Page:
True Crime, Real People

Real People: One

Robert Hansen’s victims were not numbers. They were real people, with families, friends and loved ones. The step-father of Tamara Pederson, whom I met in the early ’90’s, carried a complex bundle of grief and anger. Grief at her untimely death; anger at the police for not stopping Robert Hansen sooner. Healing is a journey, not a destination.

Here, we put faces to the marks on Robert Hansen’s map. These real people deserve that. Sadly, not all of them have names or faces. That is one of the lasting sorrows of Hansen’s crimes. [All victim photos courtesy of Alaska State Troopers]

Hansen map
Detail: Hansen’s Map – Knik River Sites (courtesy Alaska State Troopers)

    • #2 — Sue Luna (Jim Creek, east of Old Knik River Bridge)

Real People: Sue Luna

    • #3 — Unknown (Old Knik Bridge Parking Area)
    • #4 — Malai Larson (Old Knik Bridge Parking Area)

Real People: Malai Larson

    • #5 — Lisa Futrell (Old Knik Bridge Gravel Pit)

Real People: Lisa Futrell

    • #6 — Tamara Peterson (Island south of Sherry Morrow’s Body)

Real People: Tamara Peterson

    • #7 — Unknown (Adjacent to Paula Goulding Grave)
    • #8 — Unknown (Island south of Paula Goulding Grave)
    • #10 — Unknown (Body over railroad bridge; likely not to be found)
    • #14 — Sherry Morrow (Knik River)

Real People: Sherry Morrow

    • #15 — Paula Goulding (Knik River)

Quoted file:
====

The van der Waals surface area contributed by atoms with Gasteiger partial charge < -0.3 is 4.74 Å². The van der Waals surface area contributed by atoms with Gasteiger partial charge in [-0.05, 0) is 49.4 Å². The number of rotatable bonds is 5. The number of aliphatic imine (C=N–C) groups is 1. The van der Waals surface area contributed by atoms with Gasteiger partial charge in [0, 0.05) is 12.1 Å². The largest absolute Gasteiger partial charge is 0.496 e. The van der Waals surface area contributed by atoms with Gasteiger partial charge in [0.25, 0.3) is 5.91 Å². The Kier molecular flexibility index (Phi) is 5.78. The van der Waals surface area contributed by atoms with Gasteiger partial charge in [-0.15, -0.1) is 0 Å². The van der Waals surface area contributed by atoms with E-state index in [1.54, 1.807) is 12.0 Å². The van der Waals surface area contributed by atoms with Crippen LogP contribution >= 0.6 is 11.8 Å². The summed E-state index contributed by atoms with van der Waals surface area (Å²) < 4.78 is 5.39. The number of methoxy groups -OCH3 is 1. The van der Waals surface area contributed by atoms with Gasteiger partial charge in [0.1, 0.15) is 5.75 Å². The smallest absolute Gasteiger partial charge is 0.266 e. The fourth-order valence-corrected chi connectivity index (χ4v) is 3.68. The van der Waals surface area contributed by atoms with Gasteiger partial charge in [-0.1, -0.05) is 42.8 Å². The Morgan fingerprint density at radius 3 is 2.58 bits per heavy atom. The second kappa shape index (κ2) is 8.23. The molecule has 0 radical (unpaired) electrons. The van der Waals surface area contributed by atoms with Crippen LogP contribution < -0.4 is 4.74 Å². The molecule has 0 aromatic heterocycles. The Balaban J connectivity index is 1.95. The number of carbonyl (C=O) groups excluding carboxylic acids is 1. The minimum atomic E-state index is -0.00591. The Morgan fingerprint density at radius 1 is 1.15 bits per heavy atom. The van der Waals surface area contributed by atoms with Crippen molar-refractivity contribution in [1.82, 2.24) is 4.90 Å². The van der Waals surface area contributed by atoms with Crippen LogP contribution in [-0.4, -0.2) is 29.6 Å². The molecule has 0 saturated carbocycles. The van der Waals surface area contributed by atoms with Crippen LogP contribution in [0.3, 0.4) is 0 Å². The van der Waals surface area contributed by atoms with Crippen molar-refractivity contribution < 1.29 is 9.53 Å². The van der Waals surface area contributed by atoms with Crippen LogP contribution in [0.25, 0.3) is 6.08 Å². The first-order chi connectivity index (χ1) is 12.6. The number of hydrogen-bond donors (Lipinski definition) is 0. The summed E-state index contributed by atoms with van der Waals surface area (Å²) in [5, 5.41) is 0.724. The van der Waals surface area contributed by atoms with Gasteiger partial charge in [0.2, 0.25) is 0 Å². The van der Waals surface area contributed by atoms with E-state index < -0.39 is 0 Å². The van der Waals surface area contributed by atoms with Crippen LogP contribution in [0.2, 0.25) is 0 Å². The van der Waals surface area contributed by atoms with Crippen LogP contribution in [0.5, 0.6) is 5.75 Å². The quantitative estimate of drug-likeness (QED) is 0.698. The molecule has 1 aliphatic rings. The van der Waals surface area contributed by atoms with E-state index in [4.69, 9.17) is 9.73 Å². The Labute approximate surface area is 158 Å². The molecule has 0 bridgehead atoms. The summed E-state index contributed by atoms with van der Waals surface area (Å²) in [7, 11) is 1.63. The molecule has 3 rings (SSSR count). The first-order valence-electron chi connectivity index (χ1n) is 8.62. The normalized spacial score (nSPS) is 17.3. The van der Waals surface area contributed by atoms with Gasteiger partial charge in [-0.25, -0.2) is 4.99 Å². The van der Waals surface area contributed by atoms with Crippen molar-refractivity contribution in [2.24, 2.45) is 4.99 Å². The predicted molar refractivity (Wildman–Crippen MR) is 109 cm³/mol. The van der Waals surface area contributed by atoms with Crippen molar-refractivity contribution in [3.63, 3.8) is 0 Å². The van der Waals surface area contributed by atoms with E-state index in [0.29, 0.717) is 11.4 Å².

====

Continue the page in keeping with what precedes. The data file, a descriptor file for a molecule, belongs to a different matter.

Real People: Paula Goulding

    • #16 — “Eklutna Annie” (Eklutna Lake Rd)

Miscellany: Eklutna Annie

Real People: Two

A little over a year ago, I was contacted by a TV producer who was working on a series that “interviews family members who have been victimized by a loved one who is involved in a crime.” She wondered whether I was still in contact with Darla Hansen. I had some information which proved useful; I’m not sure anything came of it. But there is a truth to the producer’s quest.

“It is hard for people to understand how a killer’s family suffers in silence, but they do.”

As we’ve said before, Robert Hansen left a trail of victims, his own family included. Hansen’s mother was in Anchorage, visiting, on the day he was arrested. His wife and children, though attached to Anchorage, felt compelled to leave the state.

Darla and her two children relocated to Rogers, Arkansas, a town of 55,000 that’s home to Daisy Outdoor Products, famous for its air rifles, and site of the first Walmart store. Bentonville, the corporate home of Walmart, is nearby. They’re not in Alaska any more.

Miscellany: Rogers Arkansas
Rogers, Arkansas (Google Maps)

Darla, now in her seventies, is still very religious. She’s also a grandmother; her grandchildren are good-looking, active in sports, All-American kids.

Darla’s children are married, in their early 40’s, with multiple offspring between them. Both are graduates of Rogers High School, in Rogers, Arkansas. Darla’s daughter works for a major insurance company; her son-in-law owns a used car dealership in Mena, Arkansas, where Darla sometimes works. Darla’s son, after a career in the Marines and time at a Junior College, moved to the Denver, Colorado area, where he works for a major snack foods manufacturer.

These are the threads of a normal existence, far from the scene of the crime. You can bet that they don’t often speak of Robert Hansen.

Purchase Butcher, Baker

Based on Actual Events

Ever wonder what it means when a movie claims it is “Based on Actual Events?” The new Nicolas Cage vehicle, the “The Frozen Ground,” makes that claim.

Frozen Ground publicity still

But what does that mean? For clues, let’s look at the Nicolas Cage character in the film.

According to IMDb, Cage plays “Jack Halcombe.” Allegedly, he’s the Alaska State Trooper who brought Hansen to justice. That’s strange, because if you look at the definitive account of the Hansen murders, “Butcher, Baker,” you will not find a character named Jack Halcombe.